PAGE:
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Ntando Mahlangu’s coach after gold-medal jump: Might be the loudest yell ever

Gold Medallist Ntando Mahlangu of South Africa celebrates next to the scoreboard with the flag of South Africa. Photo: Athit Perawongmetha/Reuters

Gold Medallist Ntando Mahlangu of South Africa celebrates next to the scoreboard with the flag of South Africa. Photo: Athit Perawongmetha/Reuters

Published Aug 30, 2021


CAPE TOWN - AFTER Ntando Mahlangu clinched the gold medal at the Tokyo Paralympics on Saturday, he made reference to his coach who was “coaching from home”, and that man is Neil Cornelius.

Mahlangu produced a leap of 7.17m in the men's long jump T63 class – which was also a world record in the T61 category – with his final attempt to snatch top spot from German Leon Schafer (7.12m) and Denmark's Daniel Wagner (7.07m), who claimed the silver and bronze medals respectively.

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Earlier in the day, Anrune Weyers grabbed the first gold for Team SA in the women's 400m T47 class.

“This is not my medal. So much work was put in it back at home. My coach is also coaching from home, and I am sure he is super excited now,” Mahlangu said from Tokyo on Saturday.

“What he said on my last jump, he said ‘Stop kicking it, just give it your best. I know you have it in you', and at the end, jumping 7.17m – taking me from bronze back to a gold medal …”

It was Cornelius, his mentor from the Tuks Sport club in Pretoria, who was giving him that advice. He is renowned as a jumping coach, having also helped Luvo Manyonga to the Rio 2016 silver medal. Cornelius said in a Tuks Sport statement yesterday that he had been sending Mahlangu messages via WhatsApp from his living room in Elarduspark.

“I yelled. I think it might be the loudest yell ever. My wife rushed over to see if I was Okay,” Cornelius said when he saw Mahlangu's distance come on the TV screen, adding that his tip before the last jump was: “Relax. Don't overthink things. Don't stress. Be fearless. Attack. Believe in yourself.”

What made the achievement even more astonishing is the fact that Mahlangu had only started training for the long jump about seven weeks ago, with the 200m his main event.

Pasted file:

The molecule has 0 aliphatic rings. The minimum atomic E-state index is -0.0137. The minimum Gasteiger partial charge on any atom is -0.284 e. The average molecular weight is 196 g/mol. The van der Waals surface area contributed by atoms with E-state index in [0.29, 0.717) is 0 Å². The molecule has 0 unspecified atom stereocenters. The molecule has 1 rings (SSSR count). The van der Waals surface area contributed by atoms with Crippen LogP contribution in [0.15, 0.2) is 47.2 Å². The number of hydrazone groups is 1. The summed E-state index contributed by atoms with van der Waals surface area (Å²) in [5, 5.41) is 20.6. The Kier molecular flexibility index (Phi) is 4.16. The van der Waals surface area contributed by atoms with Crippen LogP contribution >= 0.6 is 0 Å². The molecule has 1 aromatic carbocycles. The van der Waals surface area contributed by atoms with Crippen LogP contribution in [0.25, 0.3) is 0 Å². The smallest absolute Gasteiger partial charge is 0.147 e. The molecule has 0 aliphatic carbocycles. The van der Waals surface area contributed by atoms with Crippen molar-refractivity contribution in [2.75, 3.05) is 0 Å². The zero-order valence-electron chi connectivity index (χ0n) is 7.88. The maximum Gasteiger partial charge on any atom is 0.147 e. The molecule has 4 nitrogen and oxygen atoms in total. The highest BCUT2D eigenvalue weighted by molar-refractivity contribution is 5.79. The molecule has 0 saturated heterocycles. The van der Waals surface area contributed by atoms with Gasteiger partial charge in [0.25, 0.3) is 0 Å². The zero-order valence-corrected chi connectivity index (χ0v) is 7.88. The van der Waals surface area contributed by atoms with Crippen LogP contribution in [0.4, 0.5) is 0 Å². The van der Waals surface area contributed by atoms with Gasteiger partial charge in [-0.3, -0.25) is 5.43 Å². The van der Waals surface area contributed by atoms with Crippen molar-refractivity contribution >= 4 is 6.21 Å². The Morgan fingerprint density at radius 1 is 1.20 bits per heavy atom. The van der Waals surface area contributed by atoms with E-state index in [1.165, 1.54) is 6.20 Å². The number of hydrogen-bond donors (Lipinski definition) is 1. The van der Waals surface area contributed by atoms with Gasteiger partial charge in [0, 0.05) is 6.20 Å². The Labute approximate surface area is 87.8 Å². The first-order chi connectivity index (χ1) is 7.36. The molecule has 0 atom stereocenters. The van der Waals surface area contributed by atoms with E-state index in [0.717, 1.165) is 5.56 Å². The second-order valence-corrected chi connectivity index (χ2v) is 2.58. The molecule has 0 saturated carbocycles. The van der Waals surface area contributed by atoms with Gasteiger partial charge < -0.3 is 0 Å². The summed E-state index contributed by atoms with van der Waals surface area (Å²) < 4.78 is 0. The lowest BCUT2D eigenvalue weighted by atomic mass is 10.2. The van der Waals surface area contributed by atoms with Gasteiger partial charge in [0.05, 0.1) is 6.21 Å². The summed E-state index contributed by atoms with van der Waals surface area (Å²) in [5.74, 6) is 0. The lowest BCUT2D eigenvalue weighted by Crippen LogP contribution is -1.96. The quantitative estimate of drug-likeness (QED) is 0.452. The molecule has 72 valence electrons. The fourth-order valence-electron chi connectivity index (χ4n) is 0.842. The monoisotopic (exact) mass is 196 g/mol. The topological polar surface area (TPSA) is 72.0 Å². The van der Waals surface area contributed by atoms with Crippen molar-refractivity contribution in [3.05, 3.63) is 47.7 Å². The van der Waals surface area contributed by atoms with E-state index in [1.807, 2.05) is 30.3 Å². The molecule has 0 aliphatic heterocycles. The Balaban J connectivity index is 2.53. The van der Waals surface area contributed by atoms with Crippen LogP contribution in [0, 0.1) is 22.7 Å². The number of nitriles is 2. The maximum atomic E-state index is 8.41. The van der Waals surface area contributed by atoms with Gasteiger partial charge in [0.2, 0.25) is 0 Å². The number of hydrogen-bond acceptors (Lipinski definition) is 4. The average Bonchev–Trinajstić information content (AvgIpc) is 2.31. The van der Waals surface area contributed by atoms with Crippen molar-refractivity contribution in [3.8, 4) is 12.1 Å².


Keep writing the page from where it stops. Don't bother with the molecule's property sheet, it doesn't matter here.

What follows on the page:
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He finished fourth in the long jump at Rio 2016, and did not continue with the event due to the impact it had on his back. And the hard work paid off at the Tokyo Stadium.

“When Ntando asked me to help him, I wanted to know how committed he was going to be. His answer was, 'coach, I want to take this seriously'. It was precisely what he did. I would go as far as to say that he is one of the most disciplined athletes I worked with. He always gives 100%. Ntando is also a perfectionist,” Cornelius said.

“One of the biggest challenges was to make sure that Ntando did not hurt his back while jumping. That is the reason why he had stopped competing in the long jump a few years back. I realised we had to improve his technique to lessen the impact on his back when he lands.

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“As I did not want to risk anything, I had Ntando practising his landing on the high jump mats. It was only when I was satisfied that he mastered the new technique that I allowed him to do proper jumps.

“During training, he consistently jumped 6.80 metres. It indicated that he had a big jump waiting to happen. However, what surprised me is the ease with which he jumped the 7.02 metres and 7.17 metres.”

Now it's the 200m in the T61 category for Mahlangu, with the final scheduled for Friday (12.42pm SA time).

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IOL Sport

Related Topics:

Tokyo 2020Athletics